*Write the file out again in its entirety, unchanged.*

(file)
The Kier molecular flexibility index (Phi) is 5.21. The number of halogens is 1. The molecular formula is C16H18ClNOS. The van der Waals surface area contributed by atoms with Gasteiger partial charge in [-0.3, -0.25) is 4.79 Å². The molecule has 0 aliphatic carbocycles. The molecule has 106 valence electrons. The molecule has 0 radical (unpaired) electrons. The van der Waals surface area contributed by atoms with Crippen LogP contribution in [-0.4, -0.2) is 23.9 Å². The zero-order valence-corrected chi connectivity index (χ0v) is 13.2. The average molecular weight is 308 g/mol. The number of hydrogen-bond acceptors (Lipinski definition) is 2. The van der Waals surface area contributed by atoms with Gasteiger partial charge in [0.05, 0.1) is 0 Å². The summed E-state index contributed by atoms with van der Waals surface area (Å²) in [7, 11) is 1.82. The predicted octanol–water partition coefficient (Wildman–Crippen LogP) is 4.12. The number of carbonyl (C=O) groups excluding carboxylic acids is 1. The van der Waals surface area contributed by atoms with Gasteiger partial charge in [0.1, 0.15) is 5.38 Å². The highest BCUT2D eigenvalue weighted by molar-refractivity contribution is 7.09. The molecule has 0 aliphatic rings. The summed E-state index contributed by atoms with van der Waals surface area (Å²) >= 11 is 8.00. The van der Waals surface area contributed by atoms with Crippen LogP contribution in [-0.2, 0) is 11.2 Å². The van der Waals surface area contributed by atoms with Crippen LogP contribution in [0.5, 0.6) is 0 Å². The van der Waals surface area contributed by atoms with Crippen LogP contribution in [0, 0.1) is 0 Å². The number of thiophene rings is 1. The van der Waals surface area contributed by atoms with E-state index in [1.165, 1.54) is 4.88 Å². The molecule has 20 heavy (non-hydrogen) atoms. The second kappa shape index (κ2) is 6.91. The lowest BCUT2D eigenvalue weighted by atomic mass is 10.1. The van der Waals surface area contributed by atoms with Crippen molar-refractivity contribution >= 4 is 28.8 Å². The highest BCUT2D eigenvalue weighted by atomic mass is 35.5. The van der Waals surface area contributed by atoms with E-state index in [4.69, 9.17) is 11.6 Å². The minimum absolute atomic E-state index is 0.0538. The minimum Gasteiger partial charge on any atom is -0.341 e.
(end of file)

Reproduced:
The Kier molecular flexibility index (Phi) is 5.21. The number of halogens is 1. The molecular formula is C16H18ClNOS. The van der Waals surface area contributed by atoms with Gasteiger partial charge in [-0.3, -0.25) is 4.79 Å². The molecule has 0 aliphatic carbocycles. The molecule has 106 valence electrons. The molecule has 0 radical (unpaired) electrons. The van der Waals surface area contributed by atoms with Crippen LogP contribution in [-0.4, -0.2) is 23.9 Å². The zero-order valence-corrected chi connectivity index (χ0v) is 13.2. The average molecular weight is 308 g/mol. The number of hydrogen-bond acceptors (Lipinski definition) is 2. The van der Waals surface area contributed by atoms with Gasteiger partial charge in [0.05, 0.1) is 0 Å². The summed E-state index contributed by atoms with van der Waals surface area (Å²) in [7, 11) is 1.82. The predicted octanol–water partition coefficient (Wildman–Crippen LogP) is 4.12. The number of carbonyl (C=O) groups excluding carboxylic acids is 1. The van der Waals surface area contributed by atoms with Gasteiger partial charge in [0.1, 0.15) is 5.38 Å². The highest BCUT2D eigenvalue weighted by molar-refractivity contribution is 7.09. The molecule has 0 aliphatic rings. The summed E-state index contributed by atoms with van der Waals surface area (Å²) >= 11 is 8.00. The van der Waals surface area contributed by atoms with Crippen LogP contribution in [-0.2, 0) is 11.2 Å². The van der Waals surface area contributed by atoms with Crippen LogP contribution in [0.5, 0.6) is 0 Å². The van der Waals surface area contributed by atoms with Crippen LogP contribution in [0, 0.1) is 0 Å². The number of thiophene rings is 1. The van der Waals surface area contributed by atoms with E-state index in [1.165, 1.54) is 4.88 Å². The molecule has 20 heavy (non-hydrogen) atoms. The second kappa shape index (κ2) is 6.91. The lowest BCUT2D eigenvalue weighted by atomic mass is 10.1. The van der Waals surface area contributed by atoms with Crippen molar-refractivity contribution >= 4 is 28.8 Å². The highest BCUT2D eigenvalue weighted by atomic mass is 35.5. The van der Waals surface area contributed by atoms with E-state index in [4.69, 9.17) is 11.6 Å². The minimum absolute atomic E-state index is 0.0538. The minimum Gasteiger partial charge on any atom is -0.341 e.